Ponce Preserve

Just south of Daytona Beach, Ponce Preserve protects a cross-section of barrier island habitats in a 40-acre ribbon between the Atlantic Ocean and the Halifax River at Ponce Inlet. Home of the Green Mound, a particularly significant archeological site, it’s also nature’s last stand on the barrier island where auto racing was born. Thanks to ancient dunes and massive middens, part of the trail is a roller-coaster with steep climbs and dips and scenic views. Most of it is set beneath a canopy of coastal scrub, with silvery-blue tinged saw palmetto dominating the understory. The other half of the trail is entirely wheelchair accessible, a boardwalk through mangrove forests out to the Halifax River, providing a nice sense of balance for hikers of all abilities.


50 Hikes in Central Florida


Location: Ponce Inlet
Length: 2.4 miles
Lat-Lon: 29.11411,-80.949503
Type: Balloon and round-trip
Fees: none
Difficulty: easy to moderate
Bug Factor: moderate to annoying
Restroom: Yes

Open dawn to dusk. Kayak put-in and fishing is across the street from the paved parking area. Beach access is via the hiking trail loop.


From Interstate 95, take exit 256 for Port Orange / Daytona Beach Shores. Drive east on SR 421 (Taylor Avenue), crossing the Intracoastal Waterway onto the barrier island. When you reach A1A (Atlantic Avenue), turn right. Continue 2.5 miles to Wilbur-by-the-Sea. Turn right at Old Carriage Road and drive down to Peninsula Drive, which parallels the Intracoastal Waterway. Turn left. Continue 0.4 mile to the preserve entrance on the left


Your hike starts at the kiosk with an overview of the property and its history. Once one of the largest middens on the Atlantic Coast, more than fifty feet high, the Green Mound is thought to have been built by late St. Johns Period cultures and occupied between 500 B.C. and 1565 A.D. It was greatly disturbed prior to the 1940s—as many Florida middens were—by removal of materials for roadfill. Middens are ancient trash heaps, providing archeologists clues as to the lives of the people who once lived along Florida’s coast. Excavations in this midden have uncovered evidence of a village, including fire pits and postholes marking the corners of raised houses. The trail system takes you up and over the midden complex.

Where the trail heads into the maritime forest, make an immediate right to hike counterclockwise. Right off the bat, you’re tackling elevation change, clambering uphill under a dense canopy of sand live oaks and red bay. As the trail ascends, it makes a sharp right at a false lead into the forest. Keep clambering up until you pop out into the broad, open top of the hill with substantial swales of silver-blue tinged saw palmetto. Off to the right, you can hear both cars rushing by on Atlantic Avenue and the not-so-distant pounding of the surf. Power lines to the right make it obvious you’re near the road, but well above it.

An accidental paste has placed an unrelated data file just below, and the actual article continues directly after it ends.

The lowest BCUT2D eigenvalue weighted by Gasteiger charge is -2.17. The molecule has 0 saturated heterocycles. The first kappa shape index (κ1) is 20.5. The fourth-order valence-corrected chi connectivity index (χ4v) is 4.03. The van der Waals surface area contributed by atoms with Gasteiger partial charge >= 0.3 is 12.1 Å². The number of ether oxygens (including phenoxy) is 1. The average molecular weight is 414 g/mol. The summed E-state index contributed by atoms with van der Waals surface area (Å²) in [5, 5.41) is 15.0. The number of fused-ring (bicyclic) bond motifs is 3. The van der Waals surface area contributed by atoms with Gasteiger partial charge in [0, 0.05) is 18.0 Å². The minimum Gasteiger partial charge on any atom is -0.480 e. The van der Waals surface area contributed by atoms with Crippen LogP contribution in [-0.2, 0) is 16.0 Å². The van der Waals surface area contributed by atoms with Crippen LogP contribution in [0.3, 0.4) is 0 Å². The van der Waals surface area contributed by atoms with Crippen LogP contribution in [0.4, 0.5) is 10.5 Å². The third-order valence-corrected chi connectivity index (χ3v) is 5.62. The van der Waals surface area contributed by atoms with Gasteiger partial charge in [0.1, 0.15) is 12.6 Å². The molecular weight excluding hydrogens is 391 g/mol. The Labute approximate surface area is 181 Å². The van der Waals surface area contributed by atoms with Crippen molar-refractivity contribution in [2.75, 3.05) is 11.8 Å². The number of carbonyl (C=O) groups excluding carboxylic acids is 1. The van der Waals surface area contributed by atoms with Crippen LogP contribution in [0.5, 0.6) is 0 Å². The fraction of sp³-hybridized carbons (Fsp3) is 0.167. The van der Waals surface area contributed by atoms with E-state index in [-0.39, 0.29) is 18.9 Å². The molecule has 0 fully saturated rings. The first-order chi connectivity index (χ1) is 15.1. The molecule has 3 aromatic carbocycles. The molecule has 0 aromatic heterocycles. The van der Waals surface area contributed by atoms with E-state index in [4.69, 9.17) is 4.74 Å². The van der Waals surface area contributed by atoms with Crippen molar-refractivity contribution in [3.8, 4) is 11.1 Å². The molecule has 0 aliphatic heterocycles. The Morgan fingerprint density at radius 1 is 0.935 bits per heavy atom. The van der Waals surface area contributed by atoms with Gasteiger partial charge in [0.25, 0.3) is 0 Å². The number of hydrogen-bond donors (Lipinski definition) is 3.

From this high point, the trail drops steeply down into a bowl with silk bay and red bay overhead, the corridor tightly defined by the saw palmetto. It’s still a major scramble, up and down. After a half mile, you reach a sign indicating a side trail down to right leads to the beach. There is a crossover on Atlantic Avenue leading to an access point to the ocean. To reach the beach, walk downhill to the crossover and slip between the dunes on the beaten path. You emerge on an untrammelled shore, with the unfortunate sweep of condos as far as the eye can see to the left, and a residental area to the right. Few people use this beach approach so you may have a patch of sand all to yourself.

Return across the crosswalk back to the trail junction. To stay on the outer loop, take the sharp right. The trail becomes more linear and flat, with softer sand underfoot. Prickly pear cactus sports big yellow blossoms. You enter a long corridor, shaded by the red bay. To the left is high ground, part of the midden hidden in the forest. As you near the light at the end of the tunnel – Peninsula Drive – after 1.2 miles, a sign directs you to turn left. Here, you encounter oyster shells underfoot. The trail snakes its way between the trees at the base of the Green Mound.

The habitat transitions to include more tropical vegetation, with wild coffee and acacia growing in the understory. The trail zigzags between the trees, crossing undulating terrain. Walking down a stately corridor of cabbage palms, you reach another sign. Turn left here to continue around the loop At the next sign, the Green Mound is off to your left, as is an ancient live oak, half-fallen and sprawling off the mound, limbs reaching out towards the Halifax River. There’s a bench here facing this enormous live oak, still quite alive, atop the secrets of the ancients.

Continuing along the trail, you pass a trail off to the left (which goes back up to the top of the mound) and a handful of picnic benches set in the deep shade. The trail emerges at the parking area. But that’s not all! Walk over to the restrooms and across the road for the second half of the hike, which heads out on a boardwalk past the kayak put-in. The boardwalk is a delightful walk, especially to watch the birds flock in from afar as the sun sets over the river. Winding through a salt prairie, it passes many tidal inlets, and gives you that “almost Everglades” feel, especially with the scent of the tidal muck. The farther you progress towards the river, the thicker the mangroves grow together until they create a dense forest along the river’s shore

Arriving at the final of several observation decks along the boardwalk, you reach the Halifax River, where you may spot an angler or two. After 1.7 miles, this is a great spot to sit in the shade and watch for dolphin and manatees. Return back the way you came along the boardwalk to complete the hike.


0.0 trailhead sign
0.1 loop
1.2 Green Mound
1.7 Halifax River
2.4 trailhead

Trail Map

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